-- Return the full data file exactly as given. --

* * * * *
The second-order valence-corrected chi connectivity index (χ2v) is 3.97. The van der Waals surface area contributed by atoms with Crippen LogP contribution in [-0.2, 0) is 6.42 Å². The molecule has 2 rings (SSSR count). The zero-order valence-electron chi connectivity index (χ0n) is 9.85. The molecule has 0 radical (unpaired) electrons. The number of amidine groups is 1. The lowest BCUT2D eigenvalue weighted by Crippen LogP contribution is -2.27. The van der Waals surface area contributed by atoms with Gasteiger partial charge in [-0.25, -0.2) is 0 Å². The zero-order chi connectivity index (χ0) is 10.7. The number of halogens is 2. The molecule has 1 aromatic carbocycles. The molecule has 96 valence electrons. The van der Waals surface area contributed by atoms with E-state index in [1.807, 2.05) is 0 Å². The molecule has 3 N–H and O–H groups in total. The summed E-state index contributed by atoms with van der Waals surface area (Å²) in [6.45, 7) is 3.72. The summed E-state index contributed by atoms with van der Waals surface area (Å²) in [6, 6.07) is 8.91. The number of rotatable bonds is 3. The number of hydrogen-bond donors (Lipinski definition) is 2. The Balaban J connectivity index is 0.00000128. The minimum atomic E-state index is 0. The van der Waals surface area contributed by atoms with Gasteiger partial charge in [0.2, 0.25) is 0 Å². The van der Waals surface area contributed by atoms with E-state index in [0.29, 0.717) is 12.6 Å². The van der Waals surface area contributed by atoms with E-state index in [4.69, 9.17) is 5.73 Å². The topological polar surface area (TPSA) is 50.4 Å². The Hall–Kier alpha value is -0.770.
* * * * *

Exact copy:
The second-order valence-corrected chi connectivity index (χ2v) is 3.97. The van der Waals surface area contributed by atoms with Crippen LogP contribution in [-0.2, 0) is 6.42 Å². The molecule has 2 rings (SSSR count). The zero-order valence-electron chi connectivity index (χ0n) is 9.85. The molecule has 0 radical (unpaired) electrons. The number of amidine groups is 1. The lowest BCUT2D eigenvalue weighted by Crippen LogP contribution is -2.27. The van der Waals surface area contributed by atoms with Gasteiger partial charge in [-0.25, -0.2) is 0 Å². The zero-order chi connectivity index (χ0) is 10.7. The number of halogens is 2. The molecule has 1 aromatic carbocycles. The molecule has 96 valence electrons. The van der Waals surface area contributed by atoms with E-state index in [1.807, 2.05) is 0 Å². The molecule has 3 N–H and O–H groups in total. The summed E-state index contributed by atoms with van der Waals surface area (Å²) in [6.45, 7) is 3.72. The summed E-state index contributed by atoms with van der Waals surface area (Å²) in [6, 6.07) is 8.91. The number of rotatable bonds is 3. The number of hydrogen-bond donors (Lipinski definition) is 2. The Balaban J connectivity index is 0.00000128. The minimum atomic E-state index is 0. The van der Waals surface area contributed by atoms with Gasteiger partial charge in [0.2, 0.25) is 0 Å². The van der Waals surface area contributed by atoms with E-state index in [0.29, 0.717) is 12.6 Å². The van der Waals surface area contributed by atoms with E-state index in [4.69, 9.17) is 5.73 Å². The topological polar surface area (TPSA) is 50.4 Å². The Hall–Kier alpha value is -0.770.